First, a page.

A useful approach to all patients with non-healing wounds can be summarised by the following concept: “Wounds do not heal for no reason.” The development of an ulcer is a priori evidence of some pathological process (e.g. unrelieved pressure). For a wound or an ulcer to persist, there must be a disruption in the elegant cascade of natural events which normally effect healing. Despite its complexity, healing is the NORM. The in-ability to heal is evidence of a disease state. For a patient to have a non-healing wound or ulcer, there must be factors responsible for the failure of one of the most reliable of physiological processes, that of tissue repair. Although textbooks and clinical research may force us to think of these ulcers as belonging to clearly defined categories (e.g. venous stasis, diabetic, pressure) the approach to treating them must be based on correcting the agent(s) which produce non-healing, many of which overlap and thus defy categorisation. (In other words, patients with venous ulcers need arterial screening and many patients with pressure ulcers need control of their diabetes.)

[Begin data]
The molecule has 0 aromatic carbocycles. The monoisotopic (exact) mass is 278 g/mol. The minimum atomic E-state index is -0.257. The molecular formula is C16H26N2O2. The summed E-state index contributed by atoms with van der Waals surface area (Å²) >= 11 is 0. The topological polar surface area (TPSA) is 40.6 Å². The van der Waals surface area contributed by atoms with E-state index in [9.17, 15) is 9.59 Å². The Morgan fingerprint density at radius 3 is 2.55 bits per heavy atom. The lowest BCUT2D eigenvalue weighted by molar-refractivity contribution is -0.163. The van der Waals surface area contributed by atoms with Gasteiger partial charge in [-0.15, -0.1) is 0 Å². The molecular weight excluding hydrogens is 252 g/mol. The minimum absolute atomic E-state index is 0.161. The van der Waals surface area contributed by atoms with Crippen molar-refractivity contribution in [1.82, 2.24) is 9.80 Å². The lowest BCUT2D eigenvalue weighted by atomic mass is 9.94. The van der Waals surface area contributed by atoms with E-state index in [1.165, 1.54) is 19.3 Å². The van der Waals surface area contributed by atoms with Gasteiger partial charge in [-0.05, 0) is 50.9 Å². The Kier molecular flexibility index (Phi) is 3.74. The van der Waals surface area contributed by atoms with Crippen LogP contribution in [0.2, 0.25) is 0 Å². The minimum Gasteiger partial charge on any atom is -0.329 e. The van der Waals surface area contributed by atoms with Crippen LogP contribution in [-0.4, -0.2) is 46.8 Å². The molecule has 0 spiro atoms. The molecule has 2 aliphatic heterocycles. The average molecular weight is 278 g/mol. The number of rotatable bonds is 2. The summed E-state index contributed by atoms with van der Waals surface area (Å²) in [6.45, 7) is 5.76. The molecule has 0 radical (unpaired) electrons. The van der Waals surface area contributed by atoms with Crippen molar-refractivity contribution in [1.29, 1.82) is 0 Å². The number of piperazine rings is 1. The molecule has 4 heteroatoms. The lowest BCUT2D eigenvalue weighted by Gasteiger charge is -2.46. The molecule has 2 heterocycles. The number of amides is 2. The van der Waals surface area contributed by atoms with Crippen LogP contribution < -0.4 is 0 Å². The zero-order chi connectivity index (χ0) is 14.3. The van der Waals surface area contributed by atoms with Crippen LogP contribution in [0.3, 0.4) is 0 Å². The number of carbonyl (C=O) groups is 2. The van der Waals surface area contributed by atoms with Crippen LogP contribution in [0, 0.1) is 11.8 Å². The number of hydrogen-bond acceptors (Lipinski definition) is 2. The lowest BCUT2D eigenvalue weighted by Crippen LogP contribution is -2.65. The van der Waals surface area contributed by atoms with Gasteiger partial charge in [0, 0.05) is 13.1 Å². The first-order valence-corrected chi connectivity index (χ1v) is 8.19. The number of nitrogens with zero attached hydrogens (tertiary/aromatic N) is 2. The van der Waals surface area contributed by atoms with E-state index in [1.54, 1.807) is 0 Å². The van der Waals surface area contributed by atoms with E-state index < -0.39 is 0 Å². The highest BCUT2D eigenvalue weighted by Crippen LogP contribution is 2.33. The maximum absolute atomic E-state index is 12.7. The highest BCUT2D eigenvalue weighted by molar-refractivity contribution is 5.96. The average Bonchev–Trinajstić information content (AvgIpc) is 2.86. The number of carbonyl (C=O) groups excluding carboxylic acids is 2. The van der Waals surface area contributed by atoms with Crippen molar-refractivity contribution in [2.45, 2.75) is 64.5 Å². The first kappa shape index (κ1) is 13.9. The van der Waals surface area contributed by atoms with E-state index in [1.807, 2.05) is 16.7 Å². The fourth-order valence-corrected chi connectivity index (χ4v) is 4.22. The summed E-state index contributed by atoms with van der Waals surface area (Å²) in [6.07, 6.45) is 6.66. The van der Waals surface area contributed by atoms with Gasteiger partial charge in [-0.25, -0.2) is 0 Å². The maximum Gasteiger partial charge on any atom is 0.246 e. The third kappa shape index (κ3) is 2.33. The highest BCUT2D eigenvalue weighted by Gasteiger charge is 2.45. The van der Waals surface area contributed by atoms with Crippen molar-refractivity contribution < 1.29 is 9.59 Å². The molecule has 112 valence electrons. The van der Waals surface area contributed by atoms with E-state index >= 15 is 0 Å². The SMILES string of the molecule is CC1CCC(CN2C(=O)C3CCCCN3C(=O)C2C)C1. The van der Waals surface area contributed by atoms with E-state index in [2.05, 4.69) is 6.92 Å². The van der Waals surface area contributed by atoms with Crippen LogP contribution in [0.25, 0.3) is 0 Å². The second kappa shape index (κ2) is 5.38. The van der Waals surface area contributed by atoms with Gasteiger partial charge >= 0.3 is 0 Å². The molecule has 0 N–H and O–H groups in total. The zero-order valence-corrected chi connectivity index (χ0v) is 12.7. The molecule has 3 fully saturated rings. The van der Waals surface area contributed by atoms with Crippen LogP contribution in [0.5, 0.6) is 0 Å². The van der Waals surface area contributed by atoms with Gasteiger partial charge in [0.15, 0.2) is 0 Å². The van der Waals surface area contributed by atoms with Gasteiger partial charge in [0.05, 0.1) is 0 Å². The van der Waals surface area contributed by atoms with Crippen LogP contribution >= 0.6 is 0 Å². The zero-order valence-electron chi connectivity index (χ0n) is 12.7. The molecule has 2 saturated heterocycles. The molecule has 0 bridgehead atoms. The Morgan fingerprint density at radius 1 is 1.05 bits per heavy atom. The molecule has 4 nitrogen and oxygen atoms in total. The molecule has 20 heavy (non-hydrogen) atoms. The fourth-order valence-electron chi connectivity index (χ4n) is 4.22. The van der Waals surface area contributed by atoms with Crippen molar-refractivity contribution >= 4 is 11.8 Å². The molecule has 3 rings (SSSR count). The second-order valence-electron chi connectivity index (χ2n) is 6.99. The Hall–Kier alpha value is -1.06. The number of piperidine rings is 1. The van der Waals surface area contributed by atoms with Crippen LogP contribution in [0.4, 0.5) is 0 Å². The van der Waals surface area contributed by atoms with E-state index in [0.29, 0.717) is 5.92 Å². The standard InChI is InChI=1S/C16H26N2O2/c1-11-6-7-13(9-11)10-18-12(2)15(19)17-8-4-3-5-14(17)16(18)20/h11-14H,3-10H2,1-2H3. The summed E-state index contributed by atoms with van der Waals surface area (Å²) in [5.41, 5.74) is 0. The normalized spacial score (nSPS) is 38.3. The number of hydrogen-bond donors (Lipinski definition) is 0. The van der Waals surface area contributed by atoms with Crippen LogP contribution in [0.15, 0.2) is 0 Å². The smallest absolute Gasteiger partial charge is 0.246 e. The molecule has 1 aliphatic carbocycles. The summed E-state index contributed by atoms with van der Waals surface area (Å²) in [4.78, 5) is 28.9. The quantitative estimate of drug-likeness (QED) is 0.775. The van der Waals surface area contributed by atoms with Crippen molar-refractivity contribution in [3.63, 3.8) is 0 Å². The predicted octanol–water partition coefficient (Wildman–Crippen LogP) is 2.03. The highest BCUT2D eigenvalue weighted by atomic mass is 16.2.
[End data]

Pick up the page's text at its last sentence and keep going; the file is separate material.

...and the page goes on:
Clinical practice guidelines from major organisations invariably begin with arterial screening of all non-healing lower extremity ulcers, no matter what the presumed etiology might be (Chronic Wound Care Guidelines). They all include moist wound care, debridement of necrotic material, control of bioburden, control of edema, and off-loading of pressure. When appropriate measures such as these fail to result in healing within 6 weeks, all chronic ulcers should undergo biopsy for histological diagnosis. When a consistent protocol is followed, patients are more likely to get appropriately directed therapy. This case is an excellent example of following such a protocol. A rare condition was discovered and successfully treated “simply” by following a logical plan of assessment and treatment.
Caroline E. Fife, MD
Professor of Medicine, Division of Cardiology
University of Texas Health Science Center, Houston
Director of Clinical Research, Memorial Hermann Center for Wound Healing